Give your toddler control over little things- Offer minor choices such as "Do you want orange juice or apple juice?" or "Do you want to brush your teeth before or after taking a bath?" This way, you aren't asking "Do you want to brush your teeth now?" — which inevitably will be answered "no."

Keep off-limits objects out of sight and out of reach- Although this is not always possible in an environment outside the home, removing temptation when possible can help prevent frustration and provide a safer outcome.

Use distractions - Take advantage of your little one's short attention span by offering a replacement for the coveted object or begin a new activity to replace the frustrating or forbidden one. Or simply change the environment. Take your toddler outside or inside or move to a different room.

Choose your battles carefully- Is your toddler’s request outrageous? Maybe it isn't. Accommodate when you can, or offer an alternative that is similar.

 Know your toddler’s limits - If you know your toddler is tired, it's not the best time to go grocery shopping or try to squeeze in another errand.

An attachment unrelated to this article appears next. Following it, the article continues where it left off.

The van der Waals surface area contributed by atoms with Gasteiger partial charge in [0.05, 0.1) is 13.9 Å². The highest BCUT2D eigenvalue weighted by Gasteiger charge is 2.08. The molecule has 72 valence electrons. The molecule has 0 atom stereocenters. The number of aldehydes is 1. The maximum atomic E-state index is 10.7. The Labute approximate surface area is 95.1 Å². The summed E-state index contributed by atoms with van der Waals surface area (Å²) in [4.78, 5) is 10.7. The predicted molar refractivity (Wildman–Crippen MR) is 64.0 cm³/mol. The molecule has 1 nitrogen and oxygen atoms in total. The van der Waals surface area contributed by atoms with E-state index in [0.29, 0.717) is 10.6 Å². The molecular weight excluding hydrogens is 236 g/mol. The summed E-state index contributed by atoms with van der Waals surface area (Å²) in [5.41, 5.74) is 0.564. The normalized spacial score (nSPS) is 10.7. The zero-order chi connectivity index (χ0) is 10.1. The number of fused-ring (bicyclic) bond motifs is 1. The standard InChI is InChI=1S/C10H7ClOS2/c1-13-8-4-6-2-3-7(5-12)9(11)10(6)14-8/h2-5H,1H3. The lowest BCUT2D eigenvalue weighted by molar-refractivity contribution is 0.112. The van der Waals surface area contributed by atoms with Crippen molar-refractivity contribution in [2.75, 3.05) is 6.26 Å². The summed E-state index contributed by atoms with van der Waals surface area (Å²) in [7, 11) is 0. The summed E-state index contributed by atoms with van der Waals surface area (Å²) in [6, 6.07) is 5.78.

Try to understand what's going on. Tantrums should be handled differently depending on the cause. Try to understand where your child is coming from. For example, if your little one has just had a great disappointment, you may need to provide comfort.

It's a different situation when the tantrum follows a child being refused something. Toddlers have fairly simple reasoning skills, so you aren't likely to get far with explanations. Ignoring the outburst is one way to handle it — if the tantrum poses no threat to your child or others. Continue your activities, paying no attention to your child but remaining within sight. Don't leave your little one alone, though.

Kids who are in danger of hurting themselves or others during a tantrum should be taken to a quiet, safe place to calm down. This also applies to tantrums in public places.

Sources: http://consumer.healthday.com/Article.asp?AID=661980  http://kidshealth.org/parent/emotions/behavior/tantrums.html

Your Toddler

Toddler’s “Body Clock” May Be Causing Sleep Problems

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Does your toddler have a difficult time getting to sleep most nights? It could be that his or her body clock isn’t in sync with bedtime. The body has a natural sleep and wake cycle called a circadian rhythm. It’s like a master biological clock that lets us know when to be alert and when to sleep. When our body clock gets out of sync with our real time sleep and alertness needs, we have trouble falling asleep or staying awake when we need to.